Fiscal Transparency

Fiscal Transparency: Essential for Puerto Rico’s Future

As Puerto Rico like the rest of the nation looks to rebound economically from the COVID-19 pandemic, fiscal transparency is key to attracting business and investment back to the island.

    • The island has a strong opportunity to build upon its already well-established pharmaceutical and medical equipment presence, as conversations about bringing back more of the supply chain to domestic production reverberate around Washington, DC.
    • But to do that, the Puerto Rico government must establish itself as financially responsible and fiscally transparent. In the Global Right to Information Index (RTI Rating) prepared by the Center for Law and Democracy (CLD) — and which compares access to information in 128 countries — Puerto Rico ranks 87th.
  • The issue of government transparency and accountability has also in part contributed to billions in approved disaster relief being held by federal agencies instead of released to the Puerto Rico government.

In addition to the need to improve fiscal transparency within the Puerto Rico government, the government is in the midst of attempting to modernize its energy utility PREPA and move forward with its multi-year energy transformation plan that seeks to address an ailing energy infrastructure, which received an F grading. To do that:

  • Delays must be cleared away towards finalizing the PREPA restructuring agreement, which has over 90% of bondholder support.

The government can eventually return to bond issuance, a critical way municipalities fund day-to-day operations, municipal projects and attract investment, but first must work with bondholders to restructure its debt.

Below are some articles exploring these issues:

Puerto Rico Seizes on Junk-Bond Rally With $1.8 Billion Sale
(Bloomberg, 4/8/21)

Puerto Rico Treasury Assures Commonwealth is Getting its Financial Act Together
(Caribbean Business, 3/4/21)

Puerto Rico tries to pave the road to sell new bonds
(The Bond Buyer, 3/1/21)

Puerto Rico board takes steps to advance audited financials: An outside consultant provided recommendations on how the commonwealth can catch up on its long-delayed financial reporting, including a multi-year CAFR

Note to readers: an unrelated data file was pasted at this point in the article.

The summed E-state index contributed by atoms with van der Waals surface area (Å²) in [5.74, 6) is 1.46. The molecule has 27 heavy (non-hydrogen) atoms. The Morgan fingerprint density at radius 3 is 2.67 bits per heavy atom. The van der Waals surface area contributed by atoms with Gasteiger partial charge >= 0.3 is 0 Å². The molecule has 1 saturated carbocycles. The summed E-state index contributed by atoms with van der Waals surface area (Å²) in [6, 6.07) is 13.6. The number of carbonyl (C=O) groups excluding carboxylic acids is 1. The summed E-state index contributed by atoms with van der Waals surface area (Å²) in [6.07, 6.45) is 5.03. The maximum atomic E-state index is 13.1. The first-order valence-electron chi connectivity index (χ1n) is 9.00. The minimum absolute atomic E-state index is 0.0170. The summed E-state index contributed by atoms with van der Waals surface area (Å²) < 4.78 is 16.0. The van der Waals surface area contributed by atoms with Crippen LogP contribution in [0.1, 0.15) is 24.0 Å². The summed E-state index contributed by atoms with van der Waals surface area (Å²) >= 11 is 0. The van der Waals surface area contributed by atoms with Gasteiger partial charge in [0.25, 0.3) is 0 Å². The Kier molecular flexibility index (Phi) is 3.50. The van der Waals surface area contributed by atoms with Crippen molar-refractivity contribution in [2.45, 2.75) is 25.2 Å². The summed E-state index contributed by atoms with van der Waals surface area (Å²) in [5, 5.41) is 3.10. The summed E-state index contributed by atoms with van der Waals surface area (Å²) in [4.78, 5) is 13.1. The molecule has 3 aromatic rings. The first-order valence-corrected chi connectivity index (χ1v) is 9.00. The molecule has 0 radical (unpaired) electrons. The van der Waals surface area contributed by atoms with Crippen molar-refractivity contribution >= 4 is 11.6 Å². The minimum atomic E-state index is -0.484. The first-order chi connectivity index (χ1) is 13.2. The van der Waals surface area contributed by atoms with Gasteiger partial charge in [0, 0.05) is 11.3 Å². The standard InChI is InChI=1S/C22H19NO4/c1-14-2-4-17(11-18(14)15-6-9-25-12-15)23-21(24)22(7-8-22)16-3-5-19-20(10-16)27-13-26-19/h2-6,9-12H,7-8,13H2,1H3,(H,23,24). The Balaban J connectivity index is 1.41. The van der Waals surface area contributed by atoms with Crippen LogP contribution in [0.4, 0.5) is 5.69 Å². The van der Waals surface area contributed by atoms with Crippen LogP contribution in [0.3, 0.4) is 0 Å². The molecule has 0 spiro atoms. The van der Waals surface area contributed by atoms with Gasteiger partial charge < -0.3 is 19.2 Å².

(The Bond Buyer, 2/26/21)

$832 Million in Attorney Fees for Puerto Rico Bankruptcy Process: 51.9 percent for the FOMB; 32.4 percent for the central government
(The Weekly Journal, 1/27/21)

Overdue 2017 Commonwealth Audit Submitted
(Caribbean Business, 9/8/20)

Federal warnings cause further delays in the post-María recovery process in Puerto Rico: COR3 confirms it will not disburse pending funds to agencies until they certify they have resolved all of the indications found in audits by the U.S. Office of the Inspector General
(Caribbean Business, 8/10/20)

Carter, Scott Introduce Proposal to Encourage America’s Pharmaceutical Independence: Made In America Act Creates New Tax Incentive in Opportunity Zones to Bring Pharmaceutical Manufacturing Back to the United States
(Office of U.S. Rep. Earl “Buddy” Carter, 5/21/20)

Bring the Drug Industry Back to Puerto Rico (opinion)
(The Wall Street Journal, 5/20/20)

Puerto Rico Governor Backs Tax-Incentive Bill for Drugmakers
(Bloomberg, 5/12/20)

Study reveals that Puerto Rico’s transparency laws are worse than in most countries: Puerto Rico ranked 87th in comparison to 128 other countries
(Caribbean Business, 5/15/20)

Regaining credibility in Washington
(El Nuevo Dia, 3/6/20)

Puerto Rico Utility Deal Stumbles, Shaking Muni Investors
(The Wall Street Journal, 3/2/20)

A Reasonable Proposal: How US Law Allows Puerto Rico’s Legal Bills to Flourish
(Debtwire, 10/9/19)

“[C]urrent estimates predict the total bill for lawyers and advisors [defined as ‘pay to professionals tasked with providing the island with advice’] to reach $1.5 billion through 2024.”

Related Information

Source: Infrastructure Report Card (American Society of Civil Engineers Puerto Rico Section, 2019)